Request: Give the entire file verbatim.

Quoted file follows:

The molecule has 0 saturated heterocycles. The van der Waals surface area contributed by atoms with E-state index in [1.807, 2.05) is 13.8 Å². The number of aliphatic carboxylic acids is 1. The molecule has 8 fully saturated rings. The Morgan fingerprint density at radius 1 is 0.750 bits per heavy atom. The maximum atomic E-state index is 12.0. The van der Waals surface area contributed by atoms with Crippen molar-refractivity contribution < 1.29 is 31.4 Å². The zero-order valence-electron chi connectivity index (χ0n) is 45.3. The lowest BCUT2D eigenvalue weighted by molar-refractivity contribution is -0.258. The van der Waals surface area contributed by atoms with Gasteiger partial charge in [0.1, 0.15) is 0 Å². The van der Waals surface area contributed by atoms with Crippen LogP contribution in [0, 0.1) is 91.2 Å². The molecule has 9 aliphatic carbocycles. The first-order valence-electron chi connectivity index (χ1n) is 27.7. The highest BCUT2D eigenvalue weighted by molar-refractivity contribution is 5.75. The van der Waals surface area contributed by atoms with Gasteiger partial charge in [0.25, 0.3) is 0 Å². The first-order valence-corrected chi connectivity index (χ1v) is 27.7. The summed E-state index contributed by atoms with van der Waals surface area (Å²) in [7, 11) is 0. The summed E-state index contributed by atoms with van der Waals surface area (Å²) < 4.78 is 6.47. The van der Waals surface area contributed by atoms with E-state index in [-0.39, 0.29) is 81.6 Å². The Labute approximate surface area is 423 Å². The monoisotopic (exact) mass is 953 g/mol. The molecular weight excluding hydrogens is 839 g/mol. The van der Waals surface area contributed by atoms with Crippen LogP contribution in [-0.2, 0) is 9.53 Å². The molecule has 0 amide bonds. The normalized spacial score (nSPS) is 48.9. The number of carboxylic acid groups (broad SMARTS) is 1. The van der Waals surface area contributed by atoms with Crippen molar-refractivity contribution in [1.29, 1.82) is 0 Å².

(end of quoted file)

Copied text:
The molecule has 0 saturated heterocycles. The van der Waals surface area contributed by atoms with E-state index in [1.807, 2.05) is 13.8 Å². The number of aliphatic carboxylic acids is 1. The molecule has 8 fully saturated rings. The Morgan fingerprint density at radius 1 is 0.750 bits per heavy atom. The maximum atomic E-state index is 12.0. The van der Waals surface area contributed by atoms with Crippen molar-refractivity contribution < 1.29 is 31.4 Å². The zero-order valence-electron chi connectivity index (χ0n) is 45.3. The lowest BCUT2D eigenvalue weighted by molar-refractivity contribution is -0.258. The van der Waals surface area contributed by atoms with Gasteiger partial charge in [0.1, 0.15) is 0 Å². The van der Waals surface area contributed by atoms with Crippen LogP contribution in [0, 0.1) is 91.2 Å². The molecule has 9 aliphatic carbocycles. The first-order valence-electron chi connectivity index (χ1n) is 27.7. The highest BCUT2D eigenvalue weighted by molar-refractivity contribution is 5.75. The van der Waals surface area contributed by atoms with Gasteiger partial charge in [0.25, 0.3) is 0 Å². The first-order valence-corrected chi connectivity index (χ1v) is 27.7. The summed E-state index contributed by atoms with van der Waals surface area (Å²) in [7, 11) is 0. The summed E-state index contributed by atoms with van der Waals surface area (Å²) < 4.78 is 6.47. The van der Waals surface area contributed by atoms with E-state index in [-0.39, 0.29) is 81.6 Å². The Labute approximate surface area is 423 Å². The monoisotopic (exact) mass is 953 g/mol. The molecular weight excluding hydrogens is 839 g/mol. The van der Waals surface area contributed by atoms with Crippen LogP contribution in [-0.2, 0) is 9.53 Å². The molecule has 0 amide bonds. The normalized spacial score (nSPS) is 48.9. The number of carboxylic acid groups (broad SMARTS) is 1. The van der Waals surface area contributed by atoms with Crippen molar-refractivity contribution in [1.29, 1.82) is 0 Å².